The MAAWG conference in San Francisco provides an opportunity for the leading hosting companies, Internet Service Providers, and Internet and email security companies to collaborate, develop best practices, and share information. We took the opportunity to speak to attendees about Dyre malware, and how the Trojan is now a serious concern. In recent days, we have seen an aggressive expansion in the targets that Dyre is configured to steal credentials from. Dyre malware is currently being spread via spam email and the Upatre downloader.

We have already reached out to many of the newly impacted brands, several of which had a presence at MAAWG.  The relationships at MAAWG are so critical for maintaining effective response capabilities in the security industry.  Shaking hands and breaking bread with those in charge of security in very large organizations is critical to how the community actually gets things done!

PhishMe Intelligence subscribers will have already have received our report on the Dyre Trojan, although, before the report was issued, their SIEMs and scripts will have been able to retrieve the campaign information and Indicators of Compromise (IOCs) to help protect their network and identify potentially compromised hosts.

PhishMe Analysis of the Upatre / Dyre Campaign

Today’s Dyre campaign was quite different than many of the previous Dyre campaigns that used a spam “lure” of a range of British brand names, with financial services companies extensively spoofed.  This campaign was quite high volume, with well over a thousand emails identified early in the morning.

The actual messages attempt to convince the user that their credit card has been charged several thousand dollars by the New York City Department of Finance.  The spam messages all have the “Subject: Thank you for your payment” and the sender appears to be nycserv@finance.nyc.gov.

The attachment, which claims to have more details about the parking fines that have been paid, is in .zip form.

The PDF file is the Upatre executable, the TXT file is the Upatre-encoded version of the binary, while the “cube icon” file is the Dyre Trojan.

Career Sites Now Targeted

The Dyre Trojan uses a special configuration file to prioritize the credentials that it desires to steal.  PhishMe Intelligence subscribers will be familiar with several previous Dyre reports on how these configuration files work.  The current version is the first time that we have seen “Career Sites” targeted by Dyre.  The criminals have posed as employers on the following sites:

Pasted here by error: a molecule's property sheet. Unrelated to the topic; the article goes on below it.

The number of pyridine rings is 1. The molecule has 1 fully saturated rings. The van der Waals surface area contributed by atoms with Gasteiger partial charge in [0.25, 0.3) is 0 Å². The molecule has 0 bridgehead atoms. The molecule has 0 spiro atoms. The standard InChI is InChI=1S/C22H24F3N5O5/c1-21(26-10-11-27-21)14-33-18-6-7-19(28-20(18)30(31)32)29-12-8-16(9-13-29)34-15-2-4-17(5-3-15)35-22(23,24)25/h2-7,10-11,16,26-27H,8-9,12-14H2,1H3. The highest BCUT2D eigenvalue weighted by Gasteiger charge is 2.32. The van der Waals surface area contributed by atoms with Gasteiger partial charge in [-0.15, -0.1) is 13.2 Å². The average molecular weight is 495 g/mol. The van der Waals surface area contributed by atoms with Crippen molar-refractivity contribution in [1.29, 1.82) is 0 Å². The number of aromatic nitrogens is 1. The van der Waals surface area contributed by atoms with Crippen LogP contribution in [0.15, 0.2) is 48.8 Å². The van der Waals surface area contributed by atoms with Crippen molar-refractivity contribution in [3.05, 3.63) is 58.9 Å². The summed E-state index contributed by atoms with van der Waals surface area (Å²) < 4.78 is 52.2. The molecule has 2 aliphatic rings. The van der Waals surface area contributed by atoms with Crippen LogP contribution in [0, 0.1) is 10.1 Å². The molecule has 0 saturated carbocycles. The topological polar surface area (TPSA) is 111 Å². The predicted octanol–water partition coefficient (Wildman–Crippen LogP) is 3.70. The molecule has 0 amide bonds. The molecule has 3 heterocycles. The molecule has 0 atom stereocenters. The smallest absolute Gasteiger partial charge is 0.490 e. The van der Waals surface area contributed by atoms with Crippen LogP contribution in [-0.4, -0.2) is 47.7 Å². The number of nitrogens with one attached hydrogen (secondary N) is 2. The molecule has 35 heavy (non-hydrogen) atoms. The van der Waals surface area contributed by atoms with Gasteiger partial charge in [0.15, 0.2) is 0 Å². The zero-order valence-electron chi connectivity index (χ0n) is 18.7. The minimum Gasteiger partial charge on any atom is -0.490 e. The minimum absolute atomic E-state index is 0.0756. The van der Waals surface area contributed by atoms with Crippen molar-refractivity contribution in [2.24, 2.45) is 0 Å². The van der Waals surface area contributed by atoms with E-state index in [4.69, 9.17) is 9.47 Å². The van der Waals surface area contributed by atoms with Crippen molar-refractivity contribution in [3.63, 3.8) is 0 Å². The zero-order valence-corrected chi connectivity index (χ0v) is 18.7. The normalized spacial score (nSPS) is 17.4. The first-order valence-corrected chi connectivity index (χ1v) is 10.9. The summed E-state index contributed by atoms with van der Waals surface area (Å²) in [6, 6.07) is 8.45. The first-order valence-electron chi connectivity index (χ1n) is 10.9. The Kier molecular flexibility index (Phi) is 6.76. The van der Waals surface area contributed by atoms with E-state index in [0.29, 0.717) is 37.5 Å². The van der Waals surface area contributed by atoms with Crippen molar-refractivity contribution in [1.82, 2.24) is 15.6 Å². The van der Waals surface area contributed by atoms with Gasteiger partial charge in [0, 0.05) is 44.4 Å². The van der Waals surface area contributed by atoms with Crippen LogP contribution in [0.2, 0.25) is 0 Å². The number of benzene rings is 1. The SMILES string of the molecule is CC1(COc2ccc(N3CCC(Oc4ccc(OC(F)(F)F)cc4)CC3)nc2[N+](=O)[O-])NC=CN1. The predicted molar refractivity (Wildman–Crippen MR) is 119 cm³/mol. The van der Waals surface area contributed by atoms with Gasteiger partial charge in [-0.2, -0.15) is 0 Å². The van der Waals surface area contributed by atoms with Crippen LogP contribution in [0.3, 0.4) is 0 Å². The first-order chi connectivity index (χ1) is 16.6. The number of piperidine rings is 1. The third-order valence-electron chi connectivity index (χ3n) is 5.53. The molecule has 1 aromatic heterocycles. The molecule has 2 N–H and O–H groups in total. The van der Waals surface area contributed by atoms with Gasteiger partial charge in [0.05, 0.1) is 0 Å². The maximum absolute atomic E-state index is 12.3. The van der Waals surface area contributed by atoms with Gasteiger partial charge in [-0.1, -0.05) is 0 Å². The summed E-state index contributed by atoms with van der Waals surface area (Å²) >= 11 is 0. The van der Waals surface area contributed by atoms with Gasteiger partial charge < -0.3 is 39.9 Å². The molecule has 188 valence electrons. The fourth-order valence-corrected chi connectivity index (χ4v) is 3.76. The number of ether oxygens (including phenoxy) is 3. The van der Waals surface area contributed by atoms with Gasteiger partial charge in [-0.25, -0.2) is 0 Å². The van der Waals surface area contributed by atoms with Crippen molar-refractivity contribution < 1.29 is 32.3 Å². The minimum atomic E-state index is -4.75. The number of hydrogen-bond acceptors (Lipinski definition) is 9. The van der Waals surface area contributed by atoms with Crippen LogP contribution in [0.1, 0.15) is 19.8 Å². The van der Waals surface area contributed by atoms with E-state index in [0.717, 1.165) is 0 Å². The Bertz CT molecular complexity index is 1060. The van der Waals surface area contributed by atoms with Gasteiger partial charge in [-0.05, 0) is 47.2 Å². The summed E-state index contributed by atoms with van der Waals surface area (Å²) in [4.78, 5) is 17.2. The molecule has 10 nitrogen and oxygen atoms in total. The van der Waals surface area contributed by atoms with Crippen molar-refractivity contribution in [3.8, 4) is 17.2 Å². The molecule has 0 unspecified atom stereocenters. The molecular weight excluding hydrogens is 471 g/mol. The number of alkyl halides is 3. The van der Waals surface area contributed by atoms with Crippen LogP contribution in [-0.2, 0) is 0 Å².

SimplyHired, Indeed.com, Monster.com, GlassDoor, CareerBuilder.

The URL substrings that will trigger Dyre’s special actions are listed below:
ads.simplyhired.com/simplypost/sign-in/*
ads.simplyhired.com/v/favicon.ico[?]*

secure.indeed.com/account/login*
employers.indeed.com/jobs?ts=*
employers.indeed.com/candidates?ts=*
*.indeed.com/v/favicon.ico[?]*

hiring.monster.com/Login.aspx*
hiring.monster.com/Challenge.aspx*
hiring.monster.com/jpw/Services/Secure/JCMIIWebServices/Jobs.asmx/GetJobs*
hiring.monster.com/v/favicon.ico[?]*

www.glassdoor.com/partners/login_input.htm*
www.glassdoor.com/v/favicon.ico[?]*

www.careerbuilder.com/share/verifyidentity.aspx*
www.careerbuilder.com/share/setchallengequestions.aspx*
www.careerbuilder.com/share/login.aspx*
www.careerbuilder.com/share/favicon.ico[?]*
www.careerbuilder.com/AJAX/GetProductsByUserGroup.aspx*
www.careerbuilder.com/jobposter/mycb/loadaccountwidgetdata.aspx*
www.careerbuilder.com/jobposter/ajax/myjobs/loadmyjobs.aspx*

Non-Career Sites Also Added Today

We’re not sure why the following were also added.  Perhaps the NewEgg indicates a desire to do a little shopping, or perhaps something more sinister may be occurring.